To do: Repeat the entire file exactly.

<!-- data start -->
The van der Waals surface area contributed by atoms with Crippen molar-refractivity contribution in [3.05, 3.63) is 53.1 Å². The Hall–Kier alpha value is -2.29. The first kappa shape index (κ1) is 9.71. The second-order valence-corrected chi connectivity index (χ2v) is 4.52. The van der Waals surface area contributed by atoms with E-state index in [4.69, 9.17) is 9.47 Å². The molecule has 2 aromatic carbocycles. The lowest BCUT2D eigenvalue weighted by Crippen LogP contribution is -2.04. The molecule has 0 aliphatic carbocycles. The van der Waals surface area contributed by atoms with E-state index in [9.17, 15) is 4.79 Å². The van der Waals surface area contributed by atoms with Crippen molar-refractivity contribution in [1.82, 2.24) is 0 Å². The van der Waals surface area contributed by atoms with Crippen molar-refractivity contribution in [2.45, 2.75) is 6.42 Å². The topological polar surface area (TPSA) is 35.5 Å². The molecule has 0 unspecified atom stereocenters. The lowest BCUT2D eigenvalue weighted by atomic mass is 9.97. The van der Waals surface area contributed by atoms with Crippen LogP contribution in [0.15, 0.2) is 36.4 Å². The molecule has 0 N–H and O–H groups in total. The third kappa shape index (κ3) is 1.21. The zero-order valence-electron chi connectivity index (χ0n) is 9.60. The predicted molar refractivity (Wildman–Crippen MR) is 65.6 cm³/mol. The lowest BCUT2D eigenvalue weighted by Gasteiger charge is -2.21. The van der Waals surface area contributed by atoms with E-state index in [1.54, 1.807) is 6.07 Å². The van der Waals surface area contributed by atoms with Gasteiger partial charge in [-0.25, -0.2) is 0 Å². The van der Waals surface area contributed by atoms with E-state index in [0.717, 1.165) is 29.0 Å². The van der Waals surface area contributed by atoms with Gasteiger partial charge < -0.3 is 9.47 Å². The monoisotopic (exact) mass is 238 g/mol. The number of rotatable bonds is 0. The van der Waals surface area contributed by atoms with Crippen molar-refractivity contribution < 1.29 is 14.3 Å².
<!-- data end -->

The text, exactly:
The van der Waals surface area contributed by atoms with Crippen molar-refractivity contribution in [3.05, 3.63) is 53.1 Å². The Hall–Kier alpha value is -2.29. The first kappa shape index (κ1) is 9.71. The second-order valence-corrected chi connectivity index (χ2v) is 4.52. The van der Waals surface area contributed by atoms with E-state index in [4.69, 9.17) is 9.47 Å². The molecule has 2 aromatic carbocycles. The lowest BCUT2D eigenvalue weighted by Crippen LogP contribution is -2.04. The molecule has 0 aliphatic carbocycles. The van der Waals surface area contributed by atoms with E-state index in [9.17, 15) is 4.79 Å². The van der Waals surface area contributed by atoms with Crippen molar-refractivity contribution in [1.82, 2.24) is 0 Å². The van der Waals surface area contributed by atoms with Crippen molar-refractivity contribution in [2.45, 2.75) is 6.42 Å². The topological polar surface area (TPSA) is 35.5 Å². The molecule has 0 unspecified atom stereocenters. The lowest BCUT2D eigenvalue weighted by atomic mass is 9.97. The van der Waals surface area contributed by atoms with Crippen LogP contribution in [0.15, 0.2) is 36.4 Å². The molecule has 0 N–H and O–H groups in total. The third kappa shape index (κ3) is 1.21. The zero-order valence-electron chi connectivity index (χ0n) is 9.60. The predicted molar refractivity (Wildman–Crippen MR) is 65.6 cm³/mol. The lowest BCUT2D eigenvalue weighted by Gasteiger charge is -2.21. The van der Waals surface area contributed by atoms with E-state index in [1.54, 1.807) is 6.07 Å². The van der Waals surface area contributed by atoms with Gasteiger partial charge in [-0.25, -0.2) is 0 Å². The van der Waals surface area contributed by atoms with E-state index in [0.717, 1.165) is 29.0 Å². The van der Waals surface area contributed by atoms with Gasteiger partial charge < -0.3 is 9.47 Å². The monoisotopic (exact) mass is 238 g/mol. The number of rotatable bonds is 0. The van der Waals surface area contributed by atoms with Crippen molar-refractivity contribution < 1.29 is 14.3 Å².